How Opals rejection and Poland expedition saw Alanna Smith rise in the WNBA

ByMegan Hustwaite ESPN logo
Monday, June 19, 2023

The foundations for the WNBA campaign which has elevated Alanna Smith into most improved calculations were built last year on deep disappointment.

A World Cup silver medallist with the Opals in 2018 and Olympian in Tokyo, Smith, 26, was cut from the Australian squad for its home World Cup campaign in Sydney last September.

So as her teammates, many of which she wore the green and gold uniform with on the international stage, prepared for the once in a lifetime opportunity to play a major tournament on home soil, Smith set off for Poland.

And her first European season was a grind she'd embrace.

Smith would only sit on the bench if in foul trouble, she'd adjust to the schedule and playing three times a week, as well as the gruelling travel and 10-hour bus trips. In her rare time off she'd explore, sharing the adventure with teammate and fellow Aussie Chantel Hrovat.

Smith would be crowned league MVP and return to Australia a different player and person to the one who'd left six months earlier after World Cup selection heartbreak.

"I think in the end it kind of lit a fire, I just went over to Europe and wanted to smash it wherever I'd go," she tells ESPN.

"It really hurt and I still get a little emotional thinking about it. It's the nature of basketball and especially national teams and we're really lucky in Australia we have a big group of high-quality women's players competing for those spots.

"Unfortunately, someone's going to miss out and it was me. It was really tough because I'd been so heavily involved with the Opals for the past couple of years and I'd been really, really invested and gave up a lot to be part of the Opals, as you do when you want to represent your country.

"Not being able to make that team hurt a lot and I was a little bit worried it would take a hit on my confidence too because I'd been struggling with that over the last few years.

"It was like a grieving process, I couldn't focus on the grief. I obviously supported the girls and wanted them to do well but I just needed to focus on myself too.

"I never thought I'd come out of playing in this tiny town in Poland playing this way."

Playing this way has Smith in career-best WNBA form with Chicago Sky.

The forward, who was selected with pick 8 by Phoenix Mercury in the 2019 draft, is enjoying a strong June.

She posted a career-high 18 points against New York earlier this month, equalled it two days later against Indiana then bettered it with 19 points against Las Vegas last week.

Smith spent three years at the Mercury under Opals coach Sandy Brondello before landing a contract with Indiana Fever in 2022. She was cut after 9 games.

She knows it's a cutthroat business and it's why when she joined the Sky she went "into this experience open to whatever happens".

"As an international player you go over (to the WNBA) super nervous and unsure of what's going to happen, there's a lot of pressure to perform and if you don't perform, you're cut," Smith explains.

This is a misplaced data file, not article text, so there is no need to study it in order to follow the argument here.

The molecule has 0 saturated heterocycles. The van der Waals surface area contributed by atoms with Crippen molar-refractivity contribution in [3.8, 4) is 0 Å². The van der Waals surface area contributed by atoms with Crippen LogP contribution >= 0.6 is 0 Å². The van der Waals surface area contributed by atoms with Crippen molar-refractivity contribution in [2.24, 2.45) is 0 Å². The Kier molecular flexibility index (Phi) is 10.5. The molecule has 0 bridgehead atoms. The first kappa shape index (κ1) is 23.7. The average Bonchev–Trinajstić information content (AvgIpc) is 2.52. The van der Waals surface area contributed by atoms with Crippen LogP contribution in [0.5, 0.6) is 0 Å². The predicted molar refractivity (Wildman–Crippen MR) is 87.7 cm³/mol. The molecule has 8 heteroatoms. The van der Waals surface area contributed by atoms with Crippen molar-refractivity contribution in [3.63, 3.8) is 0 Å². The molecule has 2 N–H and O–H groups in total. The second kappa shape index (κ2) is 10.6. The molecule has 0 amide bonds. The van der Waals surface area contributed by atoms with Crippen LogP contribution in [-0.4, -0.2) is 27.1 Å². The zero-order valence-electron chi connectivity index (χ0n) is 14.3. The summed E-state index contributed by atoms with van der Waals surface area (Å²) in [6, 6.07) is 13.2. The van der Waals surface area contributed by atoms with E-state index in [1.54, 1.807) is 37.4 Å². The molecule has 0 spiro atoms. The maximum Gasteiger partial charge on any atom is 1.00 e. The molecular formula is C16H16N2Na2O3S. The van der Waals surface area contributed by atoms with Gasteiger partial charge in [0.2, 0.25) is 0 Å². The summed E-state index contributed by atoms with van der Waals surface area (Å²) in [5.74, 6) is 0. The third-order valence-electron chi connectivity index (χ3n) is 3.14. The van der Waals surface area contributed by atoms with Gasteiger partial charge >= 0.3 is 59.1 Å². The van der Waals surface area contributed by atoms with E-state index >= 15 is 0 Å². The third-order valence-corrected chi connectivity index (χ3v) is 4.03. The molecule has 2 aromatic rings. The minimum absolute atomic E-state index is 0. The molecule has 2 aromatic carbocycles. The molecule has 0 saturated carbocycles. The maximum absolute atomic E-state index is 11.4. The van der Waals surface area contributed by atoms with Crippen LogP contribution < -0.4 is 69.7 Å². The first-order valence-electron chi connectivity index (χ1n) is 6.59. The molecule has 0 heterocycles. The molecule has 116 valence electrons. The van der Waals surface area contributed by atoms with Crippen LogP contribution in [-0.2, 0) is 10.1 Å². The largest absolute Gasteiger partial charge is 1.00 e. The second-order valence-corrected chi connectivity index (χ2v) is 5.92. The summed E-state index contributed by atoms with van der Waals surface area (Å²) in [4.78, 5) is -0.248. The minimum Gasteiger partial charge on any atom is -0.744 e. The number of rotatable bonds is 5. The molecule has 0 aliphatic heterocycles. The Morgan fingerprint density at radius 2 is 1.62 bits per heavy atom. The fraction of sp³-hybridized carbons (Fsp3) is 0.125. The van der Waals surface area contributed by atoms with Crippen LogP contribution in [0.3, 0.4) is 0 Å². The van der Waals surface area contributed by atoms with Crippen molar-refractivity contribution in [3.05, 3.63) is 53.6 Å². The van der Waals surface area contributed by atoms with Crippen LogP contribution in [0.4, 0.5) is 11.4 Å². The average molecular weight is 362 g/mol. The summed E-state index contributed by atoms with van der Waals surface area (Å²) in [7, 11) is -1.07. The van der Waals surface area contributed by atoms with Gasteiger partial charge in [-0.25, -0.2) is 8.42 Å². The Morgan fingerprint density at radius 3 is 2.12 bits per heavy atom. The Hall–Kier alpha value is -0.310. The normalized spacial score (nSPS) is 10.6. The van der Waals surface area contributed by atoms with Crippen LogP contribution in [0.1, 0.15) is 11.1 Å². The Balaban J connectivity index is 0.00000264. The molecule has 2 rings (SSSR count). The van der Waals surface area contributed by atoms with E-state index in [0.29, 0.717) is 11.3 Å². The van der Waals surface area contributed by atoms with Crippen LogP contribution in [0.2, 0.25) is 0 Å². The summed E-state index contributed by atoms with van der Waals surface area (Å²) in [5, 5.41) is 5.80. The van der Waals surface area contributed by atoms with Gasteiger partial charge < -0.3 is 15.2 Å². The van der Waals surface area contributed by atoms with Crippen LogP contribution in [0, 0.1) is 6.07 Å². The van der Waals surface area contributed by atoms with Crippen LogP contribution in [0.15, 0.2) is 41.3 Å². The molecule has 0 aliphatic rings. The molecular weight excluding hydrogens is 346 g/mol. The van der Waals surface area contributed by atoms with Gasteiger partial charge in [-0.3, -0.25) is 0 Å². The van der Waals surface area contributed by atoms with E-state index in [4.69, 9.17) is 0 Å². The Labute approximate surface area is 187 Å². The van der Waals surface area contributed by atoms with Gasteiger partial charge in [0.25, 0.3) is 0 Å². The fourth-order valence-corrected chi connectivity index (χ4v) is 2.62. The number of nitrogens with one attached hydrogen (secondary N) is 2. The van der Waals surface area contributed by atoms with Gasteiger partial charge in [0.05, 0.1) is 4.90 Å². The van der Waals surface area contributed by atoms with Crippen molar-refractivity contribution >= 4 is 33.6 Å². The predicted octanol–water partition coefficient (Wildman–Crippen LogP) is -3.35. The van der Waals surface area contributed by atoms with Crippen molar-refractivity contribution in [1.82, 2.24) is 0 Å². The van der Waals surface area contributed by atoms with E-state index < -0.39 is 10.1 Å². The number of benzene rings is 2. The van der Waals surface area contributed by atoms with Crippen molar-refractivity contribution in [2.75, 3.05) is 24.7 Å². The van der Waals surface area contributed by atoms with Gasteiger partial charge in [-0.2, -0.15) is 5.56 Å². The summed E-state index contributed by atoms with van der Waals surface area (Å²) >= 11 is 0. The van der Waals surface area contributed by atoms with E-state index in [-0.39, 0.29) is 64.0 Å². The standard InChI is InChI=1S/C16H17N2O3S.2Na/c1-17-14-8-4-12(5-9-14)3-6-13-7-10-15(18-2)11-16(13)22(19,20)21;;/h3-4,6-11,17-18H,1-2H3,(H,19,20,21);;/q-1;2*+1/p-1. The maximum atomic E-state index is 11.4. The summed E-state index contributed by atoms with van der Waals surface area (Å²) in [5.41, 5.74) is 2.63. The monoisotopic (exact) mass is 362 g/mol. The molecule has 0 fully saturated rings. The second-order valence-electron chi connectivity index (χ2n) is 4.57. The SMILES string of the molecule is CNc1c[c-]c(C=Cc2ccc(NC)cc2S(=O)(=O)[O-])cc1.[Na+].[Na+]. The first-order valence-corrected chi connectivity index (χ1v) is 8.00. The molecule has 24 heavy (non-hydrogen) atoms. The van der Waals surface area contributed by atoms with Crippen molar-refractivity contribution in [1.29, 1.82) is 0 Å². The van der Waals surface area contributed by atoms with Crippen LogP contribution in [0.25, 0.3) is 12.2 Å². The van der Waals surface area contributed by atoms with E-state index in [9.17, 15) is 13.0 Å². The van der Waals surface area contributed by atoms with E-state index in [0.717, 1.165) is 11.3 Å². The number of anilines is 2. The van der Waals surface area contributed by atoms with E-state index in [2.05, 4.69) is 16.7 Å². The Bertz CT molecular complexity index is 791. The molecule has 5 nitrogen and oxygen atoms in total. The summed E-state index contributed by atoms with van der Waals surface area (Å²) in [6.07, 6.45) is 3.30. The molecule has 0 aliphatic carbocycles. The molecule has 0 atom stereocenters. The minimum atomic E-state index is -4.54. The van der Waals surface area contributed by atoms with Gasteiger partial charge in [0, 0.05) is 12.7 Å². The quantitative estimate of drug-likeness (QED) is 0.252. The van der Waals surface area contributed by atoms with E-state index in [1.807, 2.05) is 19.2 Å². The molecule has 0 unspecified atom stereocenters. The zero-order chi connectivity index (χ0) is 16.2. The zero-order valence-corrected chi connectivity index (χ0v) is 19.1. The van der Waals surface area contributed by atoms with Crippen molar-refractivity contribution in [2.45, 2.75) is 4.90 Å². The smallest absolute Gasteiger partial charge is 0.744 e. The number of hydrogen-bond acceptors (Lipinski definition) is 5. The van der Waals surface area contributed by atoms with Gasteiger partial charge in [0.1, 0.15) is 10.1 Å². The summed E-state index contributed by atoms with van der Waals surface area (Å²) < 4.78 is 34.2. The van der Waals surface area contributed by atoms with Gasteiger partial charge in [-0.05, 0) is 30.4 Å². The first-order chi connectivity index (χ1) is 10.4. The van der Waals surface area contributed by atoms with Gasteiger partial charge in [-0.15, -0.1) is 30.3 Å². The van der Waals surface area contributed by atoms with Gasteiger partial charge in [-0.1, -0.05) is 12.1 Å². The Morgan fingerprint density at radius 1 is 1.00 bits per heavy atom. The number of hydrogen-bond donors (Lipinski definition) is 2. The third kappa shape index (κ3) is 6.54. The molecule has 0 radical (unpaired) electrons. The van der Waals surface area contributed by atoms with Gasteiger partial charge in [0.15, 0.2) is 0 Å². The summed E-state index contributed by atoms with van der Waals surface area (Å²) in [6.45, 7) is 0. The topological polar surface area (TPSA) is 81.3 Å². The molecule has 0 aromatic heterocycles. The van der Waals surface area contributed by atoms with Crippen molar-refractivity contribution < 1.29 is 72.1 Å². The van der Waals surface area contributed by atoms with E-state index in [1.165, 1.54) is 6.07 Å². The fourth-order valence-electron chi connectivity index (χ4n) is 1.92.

"Indianna didn't need me on their roster, they were super young and moving in a different direction which was fine.

"I wasn't super gutted, it was fair enough. I went home, played in Townsville, saw the sun for a few months and won a (NBL1) championship."

Perspective and resilience have been built through setbacks and a string of injuries that have sidelined Smith or restricted her from optimum performance in recent years.

"Whenever I go to a new team, you do physicals and they ask about your injury history and I go on to list what's happened and how long I've had to sit out, I'm always really confronted when I tell people and get their reaction. You don't really think about it until you look at it accumulatively, at the time you just focus on a specific injury and getting through it," she says.

"It's been a grind and it might not look like that on paper, I've made teams and been in and out of the WNBA. I'm definitely not complaining about the opportunities, I've been very, very fortunate but a lot of it has felt like an uphill battle.

"Even in the WNBA, I wasn't really playing that much. I didn't make the World Cup team. It's competitive and I feel like I've been competing super, super hard for the past three to four years and really battling super hard and this year finally, finally, I've felt like I'm playing like I know I can play and having fun while doing it too.

"And that's what I'm most proud of. I've gone through this battle and stuck with it despite thinking to myself so many times 'why am I doing this?' and then coming out the end having found this place where I can compete and play well and have the best time doing that."

From Townsville to Poland and now Chicago, Smith feels good and it shows on the court.

"I'm in a really, really good place mentally and physically. My main priority for my career right now, and what I'm putting first, is to enjoy it because at the end of the day you can do all these amazing things and get all these accolades but if you're miserable it's not really worth it.

"I just want to have fun and enjoy it while I can because it's fleeting, you don't get to play basketball that long.

"I'm chasing the fun and the joy of the game."

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